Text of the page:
I wore a black banarasi saree that my mom got on a trip to Banaras! She loves travelling and shopping for artefacts specific to those particular regions! We benefit from this in that we get to wear articles of clothing that have come right from a state that is famous for it. Agreed, you can get that in Bangalore as well, but isn’t there something special about, say, a Banarasi saree from Banaras? It is not just the fabric that makes it special, but the memories and significance attached to it! Other advantages are getting it at a lesser price and also getting something unique, something that has come right from the weavers!
The saree that I wore had a weave with diagonal stripes of alternating bottle-green and gold – it was contemporary with a traditional handloom weaving technique. To go with the silk saree, I wore gold jewellery as I felt it would be apt for a South Indian wedding. A three-layered gold necklace and jhumkis from Tanishq and jali bangles completed the look for the saree. I had never worn a gold jewellery set for any wedding before, and I was wondering if I would be able to carry it off well, but in the end I loved the traditional look that it gave. I borrowed my mom’s chain and joked about how I wouldn’t come back home if I lost the jewellery! Fortunately, I got back everything that I took with me, except a few hairclips that always get lost!
I had also applied Mehendi the previous night, and knowing how cold it is in Bangalore these days, I was experiencing chills while I slept with the mehendi as it seemed to be absorbing away all my body heat! Lesson learnt!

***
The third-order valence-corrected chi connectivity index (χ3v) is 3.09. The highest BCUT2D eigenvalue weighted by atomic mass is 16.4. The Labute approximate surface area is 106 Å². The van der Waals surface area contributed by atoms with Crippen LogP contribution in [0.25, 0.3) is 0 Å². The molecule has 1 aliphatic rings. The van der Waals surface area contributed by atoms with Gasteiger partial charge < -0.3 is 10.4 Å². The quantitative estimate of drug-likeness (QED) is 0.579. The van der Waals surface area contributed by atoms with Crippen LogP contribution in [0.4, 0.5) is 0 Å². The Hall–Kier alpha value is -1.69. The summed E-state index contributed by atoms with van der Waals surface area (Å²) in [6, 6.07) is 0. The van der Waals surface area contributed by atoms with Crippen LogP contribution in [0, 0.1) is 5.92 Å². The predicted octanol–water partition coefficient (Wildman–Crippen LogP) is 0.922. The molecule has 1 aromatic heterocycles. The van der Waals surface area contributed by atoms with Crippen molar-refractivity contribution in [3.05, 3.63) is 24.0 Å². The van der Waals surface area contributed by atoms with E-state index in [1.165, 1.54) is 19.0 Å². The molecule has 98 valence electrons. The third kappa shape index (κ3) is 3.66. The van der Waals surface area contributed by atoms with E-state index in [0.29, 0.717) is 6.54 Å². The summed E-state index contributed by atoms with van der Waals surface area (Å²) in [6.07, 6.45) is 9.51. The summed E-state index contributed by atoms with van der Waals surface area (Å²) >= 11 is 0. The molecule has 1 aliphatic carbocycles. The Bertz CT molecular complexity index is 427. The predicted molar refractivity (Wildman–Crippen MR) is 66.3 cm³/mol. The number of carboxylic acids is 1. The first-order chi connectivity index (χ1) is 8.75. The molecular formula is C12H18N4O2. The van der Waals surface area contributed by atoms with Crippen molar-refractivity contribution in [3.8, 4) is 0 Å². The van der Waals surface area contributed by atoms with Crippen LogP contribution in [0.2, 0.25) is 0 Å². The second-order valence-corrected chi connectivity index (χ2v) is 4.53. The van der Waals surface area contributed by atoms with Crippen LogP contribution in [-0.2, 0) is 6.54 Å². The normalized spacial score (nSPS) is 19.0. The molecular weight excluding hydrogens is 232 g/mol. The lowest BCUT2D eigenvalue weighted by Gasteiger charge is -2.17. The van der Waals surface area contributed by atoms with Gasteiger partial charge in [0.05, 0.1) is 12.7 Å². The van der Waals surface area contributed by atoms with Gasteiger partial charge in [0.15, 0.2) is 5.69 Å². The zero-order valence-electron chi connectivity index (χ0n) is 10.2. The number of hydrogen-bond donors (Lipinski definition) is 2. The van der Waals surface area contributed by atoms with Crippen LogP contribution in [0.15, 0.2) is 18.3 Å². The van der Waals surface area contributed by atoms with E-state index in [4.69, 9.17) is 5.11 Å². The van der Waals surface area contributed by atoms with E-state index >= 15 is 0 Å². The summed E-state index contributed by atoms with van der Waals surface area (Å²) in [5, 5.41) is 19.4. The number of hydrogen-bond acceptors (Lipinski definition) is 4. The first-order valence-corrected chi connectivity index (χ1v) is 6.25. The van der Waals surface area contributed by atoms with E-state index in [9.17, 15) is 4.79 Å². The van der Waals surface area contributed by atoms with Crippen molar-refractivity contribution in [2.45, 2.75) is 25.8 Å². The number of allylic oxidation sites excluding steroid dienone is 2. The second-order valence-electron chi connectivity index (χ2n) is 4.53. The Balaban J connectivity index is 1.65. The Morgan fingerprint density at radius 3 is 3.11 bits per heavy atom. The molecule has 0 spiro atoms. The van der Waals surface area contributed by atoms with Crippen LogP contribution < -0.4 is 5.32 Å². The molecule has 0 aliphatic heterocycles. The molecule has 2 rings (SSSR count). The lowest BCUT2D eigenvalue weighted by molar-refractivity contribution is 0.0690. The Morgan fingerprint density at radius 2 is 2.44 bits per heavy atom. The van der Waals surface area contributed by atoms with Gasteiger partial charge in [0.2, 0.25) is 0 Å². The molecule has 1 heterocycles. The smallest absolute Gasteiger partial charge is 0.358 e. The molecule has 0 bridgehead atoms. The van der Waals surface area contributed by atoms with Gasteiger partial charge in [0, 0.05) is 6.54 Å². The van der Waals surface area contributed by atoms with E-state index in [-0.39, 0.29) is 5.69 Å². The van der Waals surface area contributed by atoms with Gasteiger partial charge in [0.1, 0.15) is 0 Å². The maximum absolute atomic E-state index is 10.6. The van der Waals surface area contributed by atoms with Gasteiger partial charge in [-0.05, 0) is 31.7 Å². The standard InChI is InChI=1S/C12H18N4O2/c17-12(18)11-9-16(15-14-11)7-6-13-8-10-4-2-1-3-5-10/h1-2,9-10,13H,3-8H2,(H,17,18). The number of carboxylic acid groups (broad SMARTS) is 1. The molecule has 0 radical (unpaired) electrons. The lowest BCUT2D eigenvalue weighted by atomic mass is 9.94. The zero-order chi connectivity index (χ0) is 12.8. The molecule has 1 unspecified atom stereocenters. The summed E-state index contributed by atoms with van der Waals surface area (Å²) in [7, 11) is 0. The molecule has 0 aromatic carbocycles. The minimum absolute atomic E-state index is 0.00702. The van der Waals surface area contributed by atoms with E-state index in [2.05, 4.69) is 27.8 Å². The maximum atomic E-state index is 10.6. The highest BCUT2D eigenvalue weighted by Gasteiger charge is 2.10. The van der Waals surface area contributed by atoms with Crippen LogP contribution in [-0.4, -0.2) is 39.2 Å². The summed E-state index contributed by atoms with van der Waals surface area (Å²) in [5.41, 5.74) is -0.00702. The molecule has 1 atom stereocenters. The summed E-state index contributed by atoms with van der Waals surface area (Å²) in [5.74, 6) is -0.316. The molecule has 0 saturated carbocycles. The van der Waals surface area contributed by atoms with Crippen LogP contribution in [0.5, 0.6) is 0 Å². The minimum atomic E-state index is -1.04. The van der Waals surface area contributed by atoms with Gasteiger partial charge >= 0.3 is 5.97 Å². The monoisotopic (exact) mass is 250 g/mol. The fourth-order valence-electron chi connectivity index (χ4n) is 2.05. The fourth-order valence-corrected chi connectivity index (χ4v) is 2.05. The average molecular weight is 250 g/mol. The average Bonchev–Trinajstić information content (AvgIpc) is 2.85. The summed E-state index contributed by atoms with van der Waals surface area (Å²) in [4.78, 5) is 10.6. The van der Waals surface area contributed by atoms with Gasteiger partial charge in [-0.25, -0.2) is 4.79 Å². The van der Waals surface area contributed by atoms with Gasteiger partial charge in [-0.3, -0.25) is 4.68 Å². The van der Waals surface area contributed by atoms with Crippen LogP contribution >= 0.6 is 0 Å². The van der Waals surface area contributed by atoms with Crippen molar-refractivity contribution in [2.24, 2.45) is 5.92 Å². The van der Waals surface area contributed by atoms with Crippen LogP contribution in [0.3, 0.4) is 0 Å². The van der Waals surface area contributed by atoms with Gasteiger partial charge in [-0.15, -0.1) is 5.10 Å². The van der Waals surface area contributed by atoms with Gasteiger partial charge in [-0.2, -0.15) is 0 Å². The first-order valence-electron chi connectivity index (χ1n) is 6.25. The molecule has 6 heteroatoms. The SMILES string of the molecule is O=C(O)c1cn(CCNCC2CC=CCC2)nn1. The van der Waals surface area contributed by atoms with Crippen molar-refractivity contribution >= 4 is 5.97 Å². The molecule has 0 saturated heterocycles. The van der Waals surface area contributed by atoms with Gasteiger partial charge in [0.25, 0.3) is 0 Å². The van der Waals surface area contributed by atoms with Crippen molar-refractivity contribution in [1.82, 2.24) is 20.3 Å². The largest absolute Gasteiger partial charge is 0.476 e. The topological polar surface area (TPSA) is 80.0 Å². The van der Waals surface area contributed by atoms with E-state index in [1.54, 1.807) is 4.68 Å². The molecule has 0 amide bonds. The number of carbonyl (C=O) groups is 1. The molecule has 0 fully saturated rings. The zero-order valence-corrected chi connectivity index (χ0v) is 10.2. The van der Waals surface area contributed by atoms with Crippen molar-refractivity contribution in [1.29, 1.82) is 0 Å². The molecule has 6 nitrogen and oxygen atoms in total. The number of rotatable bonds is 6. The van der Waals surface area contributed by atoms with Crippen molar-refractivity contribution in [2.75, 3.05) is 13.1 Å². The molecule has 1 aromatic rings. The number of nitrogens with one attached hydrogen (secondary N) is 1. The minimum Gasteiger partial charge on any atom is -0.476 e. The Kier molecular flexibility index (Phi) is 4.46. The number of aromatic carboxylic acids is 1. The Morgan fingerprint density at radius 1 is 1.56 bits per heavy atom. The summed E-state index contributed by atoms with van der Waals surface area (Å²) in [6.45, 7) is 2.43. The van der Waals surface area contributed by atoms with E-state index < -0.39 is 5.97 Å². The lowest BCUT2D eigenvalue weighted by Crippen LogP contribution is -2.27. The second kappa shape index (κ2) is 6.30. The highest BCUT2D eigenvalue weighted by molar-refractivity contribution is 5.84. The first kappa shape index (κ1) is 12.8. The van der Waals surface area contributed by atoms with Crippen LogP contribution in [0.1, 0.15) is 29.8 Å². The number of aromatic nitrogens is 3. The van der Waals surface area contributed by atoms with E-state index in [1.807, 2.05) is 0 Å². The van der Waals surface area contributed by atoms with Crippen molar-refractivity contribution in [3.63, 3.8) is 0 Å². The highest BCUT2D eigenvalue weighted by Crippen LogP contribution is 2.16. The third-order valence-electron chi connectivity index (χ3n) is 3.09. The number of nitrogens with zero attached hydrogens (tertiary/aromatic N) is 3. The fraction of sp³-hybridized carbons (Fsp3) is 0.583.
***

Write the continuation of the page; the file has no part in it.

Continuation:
After getting ready, we made it just in time to eat a wholesome breakfast and be there for the muhurtham! The most fun part was showering the bride and groom with rice – a ritual called ‘Akshata arpana’, to bless the newly wedded couple with prosperity. It was then followed by the ‘Arundhati nakshatra darshana’ – a custom where the bride and groom look at the north star to seek blessings for steadfastness in their life.
My heels had started killing me by afternoon. Managing the saree was also becoming difficult and I had started losing all my grace in elegantly carrying the saree by afternoon. I was so glad to change into a Kurta, and I cannot even tell you how swiftly I changed! I think its best to get a pair of kitten heels for such occasion, unless of course you are proficient in the art of wearing heels.
We headed back and stopped en route at Coffee Day for a small break. The hazelnut cappuccino there made me feel so much better! The journey back made me reflect on my delightful experience at the wedding – getting ready together with friends like we did back in hostel, being a part of one of the most important moments of your friend’s life, and enjoying all the delicious food! I was gifted a beautiful red saree too, which I am eager to wear soon.
Now it’s time to start preparing for the next wedding 😉